Writing Guide: The Citing Narrative
The narrative is an essential part of the citing process and it will need to describe in detail the alleged act(s) of illegal and/or foul play and why, in the Citing Commissioner’s (CC) assessment, it has met the Red Card threshold.
Preparing an accurate and detailed narrative will ensure that the CC has carefully considered all the facts, the relevant Laws of the Game and the application of the Red Card threshold. It will also assist the player and the Judicial Officer/Disciplinary Committee in clearly knowing what is being alleged and why.
As with a Red Card, a player that has been cited is permitted to challenge the facts and/or the law and/or to assert that there was no act of foul play by the player concerned (i.e. mistaken identity or accident etc.) or that the foul play alleged did not meet the Red Card threshold. It is therefore very important that CC's set out their thought process in in a clear and comprehensive way.
Your role is to protect the integrity of the game in ensuring that serious alleged acts of illegal and/or foul play are brought before a Judicial Officer/Disciplinary Committee for determination. What happens after that is a matter for the tribunal, but you must do all that you can to ensure that you have investigated the matter as thoroughly as possible in the timescales stipulated and have provided a comprehensive report and any supporting statements/information and the relevant footage.
The tables that have been prepared (see below) are designed to assist you in the process of breaking down the incident and then constructing the narrative that fully reflects the facts, the law and your assessment.
You will be required to review each element of an incident in a chronological manner and end up with a detailed factual statement.
Once this has been done you can carefully consider the Laws of the Game, any relevant directives/guidance that have been issued (including any relevant disciplinary decisions) and determine whether the illegal and/or foul play has met the threshold required for either a full citing or Citing Commissioner Warning.
You may also be required to deal with what the match official did at the time e.g. if a yellow card had been awarded at the time and you subsequently consider, on review of all the facts etc., that the act has met the Red Card threshold then you will need to explain why your analysis differs from the match official.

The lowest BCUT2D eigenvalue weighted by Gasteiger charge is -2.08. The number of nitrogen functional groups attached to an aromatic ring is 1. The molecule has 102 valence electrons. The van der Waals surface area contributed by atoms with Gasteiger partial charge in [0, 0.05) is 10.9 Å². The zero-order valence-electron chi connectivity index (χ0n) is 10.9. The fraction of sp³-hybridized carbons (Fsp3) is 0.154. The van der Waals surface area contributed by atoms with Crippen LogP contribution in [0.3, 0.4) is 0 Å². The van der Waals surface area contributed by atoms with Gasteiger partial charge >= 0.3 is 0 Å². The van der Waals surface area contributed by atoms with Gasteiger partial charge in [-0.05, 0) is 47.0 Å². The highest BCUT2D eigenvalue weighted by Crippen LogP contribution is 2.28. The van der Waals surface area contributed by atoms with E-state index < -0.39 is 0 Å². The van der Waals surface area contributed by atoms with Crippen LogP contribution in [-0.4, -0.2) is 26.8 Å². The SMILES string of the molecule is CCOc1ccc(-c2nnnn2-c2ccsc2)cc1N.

In considering your narrative, there are a number of issues that you may also need to consider.
First, World Rugby’s disciplinary regime exists to penalise players whose foul play is other than accidental and one of its most important principles is to prevent the risk of injury to other players in a dynamic and physical sport. Players have an obligation to ensure that they do not cause injury to opponents or expose them to the risk of injury, so there is a presumption that any conduct which is proscribed by Law 9 merits a sanction.
Second, the offences listed in Law 9 do not require you to prove what was in the player’s state of mind. The Laws of the Game create offences of strict liability. By way of illustration, it is illegal to stamp on an opponent – rather than deliberately stamp, or recklessly stamp, unless of course the contact is entirely accidental in which case no act of foul play has been committed. An offence is committed if a prohibited (non-accidental) act occurs. If the CC determines from all available evidence that an alleged act was accidental, then there should not be a citing. The citing will be for dangerous play and whether an act is deliberate or reckless is a matter for the judicial panel to determine when considering sanction.
Third, injury is relevant to both the citing and disciplinary process. In the citing process, injury is relevant but it is not determinative. For example, the fact that a player sustains a serious injury during a legitimate tackle does not mean that the tackler should be cited. Injuries will inevitably occur in such a physical and dynamic sport. Your narrative should cover any injuries caused by the foul play confirmed by a medical report.
Fourth, the presence of factors such as provocation, self-defence and retaliation etc. are to be considered by the Judicial Officer/Disciplinary Committee, rather than the CC.
Fifth, consider any possible defences. When you are working through the process and considering whether to cite a player or not you should also consider any possible defences that the player could raise and whether these may have any merit. If so, you may not wish to cite the player or to downgrade the citing to a CCW (unless the player was yellow carded for the act on field). This is quite proper as the process must be fair to all concerned.